I am serious about buying a sidecar, and want to know if the quick on/off setups are really that easy. I need to know if I should buy a used rig already set up, or go for the new quick detach to go on my Street Glide. I am not really a mechanical kinda girl, so looking for the easiest thing I can afford. Thanks in advance
Posted 10/23/2013 5:24 PM (#74648 - in reply to #74644) Subject: Re: Quick detach sidecar?
Posts: 87 Location: NJ The Garden State
Just attaching a sidecar to a motorcycle gives you an inferior handling and much less enjoyable experience. Modifications to the bike will make the experience much more enjoyable and probabbly safer. Once the bike is modified it becomes unrideable as a motorcycle, that's why the majority of sidecar drivers who still like to ride two wheels have another solo track available. I have three others to choose from. In my thinking there is no such thing as an easily removeable sidecar outfit.
Posted 10/23/2013 6:01 PM (#74650 - in reply to #74642) Subject: Re: Quick detach sidecar?
On the sidecars we make that come with bike specific mounts, as the mounts do not move you can take the sidecar on or off in about 10 minutes with only 4 bolts, a plug for the wiring and if you order the optional brake a quick disconnect for the brake, However, A few things to keep in mind, the lower two bolts are not all that easy to get to and once you have the sidecar off it is not all that easy to move around so if you are going to do this often you will want a cart to hold the sidecar when taking it on or off. Also when ever you add a sidecar to a bike you end up with heavy steering. If you want light steering then you will want to reduce trail on the front end of the bike. The way we reduce trail on the street glide is to change the triple tree's to tree's that move the front wheel forward about 2 inches. However if you do change trail to make it a better sidecar bike, it is not a good idea to ride with out the sidecar. Almost all of our customers who order a sidecar with the idea of taking it on and off find that they are having so much fun with the sidecar that they do not want to take the sidecar off.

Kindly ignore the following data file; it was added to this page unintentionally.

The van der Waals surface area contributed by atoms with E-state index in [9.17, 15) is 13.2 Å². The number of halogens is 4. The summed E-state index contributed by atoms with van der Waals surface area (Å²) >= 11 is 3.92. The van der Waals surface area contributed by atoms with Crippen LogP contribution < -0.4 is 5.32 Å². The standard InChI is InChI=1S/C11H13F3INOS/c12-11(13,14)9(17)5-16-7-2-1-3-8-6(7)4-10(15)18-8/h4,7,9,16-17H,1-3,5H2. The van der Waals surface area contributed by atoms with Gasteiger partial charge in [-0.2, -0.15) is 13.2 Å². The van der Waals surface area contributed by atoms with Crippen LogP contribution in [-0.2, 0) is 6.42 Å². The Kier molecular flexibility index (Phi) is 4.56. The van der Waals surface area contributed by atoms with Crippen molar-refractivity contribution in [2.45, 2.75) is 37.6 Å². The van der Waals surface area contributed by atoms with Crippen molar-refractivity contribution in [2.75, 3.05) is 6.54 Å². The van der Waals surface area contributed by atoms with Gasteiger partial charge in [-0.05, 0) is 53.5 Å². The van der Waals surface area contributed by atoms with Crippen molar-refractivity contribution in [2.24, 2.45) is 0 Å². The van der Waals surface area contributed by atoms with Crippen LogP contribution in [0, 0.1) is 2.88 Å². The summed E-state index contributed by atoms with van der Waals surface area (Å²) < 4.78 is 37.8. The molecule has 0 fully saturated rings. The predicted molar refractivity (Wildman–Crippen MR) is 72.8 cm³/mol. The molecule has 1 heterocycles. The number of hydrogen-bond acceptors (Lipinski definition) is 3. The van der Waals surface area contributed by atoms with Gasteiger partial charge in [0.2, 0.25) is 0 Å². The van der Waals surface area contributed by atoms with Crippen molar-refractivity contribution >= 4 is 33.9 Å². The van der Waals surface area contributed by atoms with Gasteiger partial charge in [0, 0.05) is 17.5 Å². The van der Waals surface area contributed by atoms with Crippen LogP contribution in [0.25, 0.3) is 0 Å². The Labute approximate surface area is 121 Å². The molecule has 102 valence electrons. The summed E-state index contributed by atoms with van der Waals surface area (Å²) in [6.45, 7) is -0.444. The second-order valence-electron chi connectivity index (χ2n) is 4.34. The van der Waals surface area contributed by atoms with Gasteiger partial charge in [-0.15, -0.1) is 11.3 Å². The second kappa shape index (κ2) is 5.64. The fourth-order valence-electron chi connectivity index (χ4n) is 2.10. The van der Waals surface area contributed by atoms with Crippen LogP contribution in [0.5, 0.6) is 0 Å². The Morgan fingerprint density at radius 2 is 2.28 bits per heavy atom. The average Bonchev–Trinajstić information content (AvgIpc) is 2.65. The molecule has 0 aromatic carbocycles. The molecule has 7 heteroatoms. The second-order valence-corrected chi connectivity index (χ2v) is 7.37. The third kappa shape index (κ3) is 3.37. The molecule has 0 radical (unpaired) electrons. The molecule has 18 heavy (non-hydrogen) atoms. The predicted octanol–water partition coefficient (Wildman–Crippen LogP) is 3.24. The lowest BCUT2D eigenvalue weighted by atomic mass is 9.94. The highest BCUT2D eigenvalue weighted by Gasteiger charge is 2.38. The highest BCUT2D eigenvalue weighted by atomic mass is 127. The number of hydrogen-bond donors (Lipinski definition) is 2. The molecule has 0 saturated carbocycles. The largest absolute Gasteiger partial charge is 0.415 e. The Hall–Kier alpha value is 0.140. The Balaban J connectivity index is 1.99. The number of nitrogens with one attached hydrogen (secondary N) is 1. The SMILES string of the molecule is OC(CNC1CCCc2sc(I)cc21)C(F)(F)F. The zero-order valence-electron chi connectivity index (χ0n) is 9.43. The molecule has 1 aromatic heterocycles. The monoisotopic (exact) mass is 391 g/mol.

I would be glad to answer any questions you may have if you want to give me a call.